Manage E-mail

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Thread Starter
Mar 31, 2008
Each day billions of e-mail messages zap across the Internet. If it seems that most of them make their way to your Inbox, you're not alone. "Overwhelming" is how many people feel about this electronic communication. The bad news is that it will only get worse as the popularity of e-mail increases. The good news is that you can avoid drowning in a sea of messages by following some simple steps.
Establish separate business and personal accounts.
Keep your personal and professional lives separate, especially since employers in many countries can legally review messages on company mail servers. Do you really want your boss reading those off-color jokes? Having a separate personal account also means you aren't dealing with personal business on company time.
Develop a routine.
Answer your e-mail at set times during the day--perhaps the first thing in the morning, then mid-afternoon. This prevents incoming mail from interrupting other things you may be doing.
Set up your e-mail software for rapid review.
With e-mail programs such as Microsoft Outlook, you can customize the multi-pane display for quick viewing. Ideally you want to see who the sender is, the subject and be able to read the first few lines of the message. That way you don't have to open every message to discern its content.
Scan new messages and delete spam immediately.
Junk e-mail has become a fact of electronic life, so turn them to your advantage. Quickly review the message subject line and scan a line or two to identify spam. Now use the Delete key. Weeding out spam reduces your Inbox by half or more, providing a psychological boost when you only have fifty messages to deal with, instead of one hundred!
To further reduce the volume of mail, use filtering tools built into your e-mail program. They let you block messages sent from certain addresses, an excellent way to reduce spam. You can also automatically route messages from certain addresses into folders you set up. For instance, if you belong to a discussion group, messages will go directly into that folder, instead of your Inbox.

Organize messages into folders.
Create a series of folders to categorize your e-mail, using action items (pending, review etc.) and subjects (travel, newsletters, etc.). After you receive messages, file them away for later action and reference. Messages remaining in your Inbox are those requiring immediate action. Reply, then file them too.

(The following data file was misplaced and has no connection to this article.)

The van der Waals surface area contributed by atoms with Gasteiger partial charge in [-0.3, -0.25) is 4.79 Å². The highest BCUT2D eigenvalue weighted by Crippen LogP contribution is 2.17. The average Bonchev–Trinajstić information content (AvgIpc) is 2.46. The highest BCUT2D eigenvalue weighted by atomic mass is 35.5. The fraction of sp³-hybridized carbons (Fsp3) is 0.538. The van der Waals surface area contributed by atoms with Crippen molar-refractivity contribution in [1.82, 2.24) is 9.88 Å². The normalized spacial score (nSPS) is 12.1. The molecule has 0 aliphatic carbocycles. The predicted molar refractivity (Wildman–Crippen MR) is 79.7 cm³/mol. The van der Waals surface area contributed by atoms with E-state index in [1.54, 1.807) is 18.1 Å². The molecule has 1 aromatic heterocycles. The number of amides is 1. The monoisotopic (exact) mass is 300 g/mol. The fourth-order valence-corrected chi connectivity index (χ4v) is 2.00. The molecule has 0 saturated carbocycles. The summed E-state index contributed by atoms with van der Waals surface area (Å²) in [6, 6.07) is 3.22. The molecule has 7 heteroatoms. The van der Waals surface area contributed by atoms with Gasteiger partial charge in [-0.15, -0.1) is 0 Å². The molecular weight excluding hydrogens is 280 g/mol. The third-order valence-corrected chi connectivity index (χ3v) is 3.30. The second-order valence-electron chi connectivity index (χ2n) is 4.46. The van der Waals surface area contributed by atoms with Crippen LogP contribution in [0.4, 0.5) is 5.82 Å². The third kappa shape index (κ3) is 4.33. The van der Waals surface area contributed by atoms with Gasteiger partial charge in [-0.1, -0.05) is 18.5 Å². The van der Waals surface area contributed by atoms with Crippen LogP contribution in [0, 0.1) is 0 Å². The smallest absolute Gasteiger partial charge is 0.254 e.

Use short responses.
Everyone is pressed for time, so keep replies brief and to the point. E-mail has developed its own shorthand that doesn't require the formal response of a letter.
Prepare boiler plate responses.
You may find that you are often asked the same questions. To save time and avoid retyping the answers, just cut-and-paste a prepared reply. You can then edit it as required.
Mar 11, 2008
May I add to it: Make "rules" in Outlook where it automatically sorts the email. That is what I do.
Also, A sneaky way to quickly reply to the same question is to create a signature with the text in it. It wasn't what sigs were intended for, but you have to take advantage of the fact. A last thing: If you have a really short reply, like as in half a sentence, dont bother writing the reply at all, but rather make the Subject line the whole email. saves time. A lot.
Oct 26, 2001
Get a user name that is used only for email and make it hard for spammers to guess with numbers in it.
Get Mailwash to scan your email first so you can delete the spam from the email server so you never have to download the spam.
Set your email up to view it in plain text to kill any web bug in .html email.
Get web base email accout to signup at forums and for other places online when you have to have a email address.
Been 5 years now with my ISP and I have never gotten spam.
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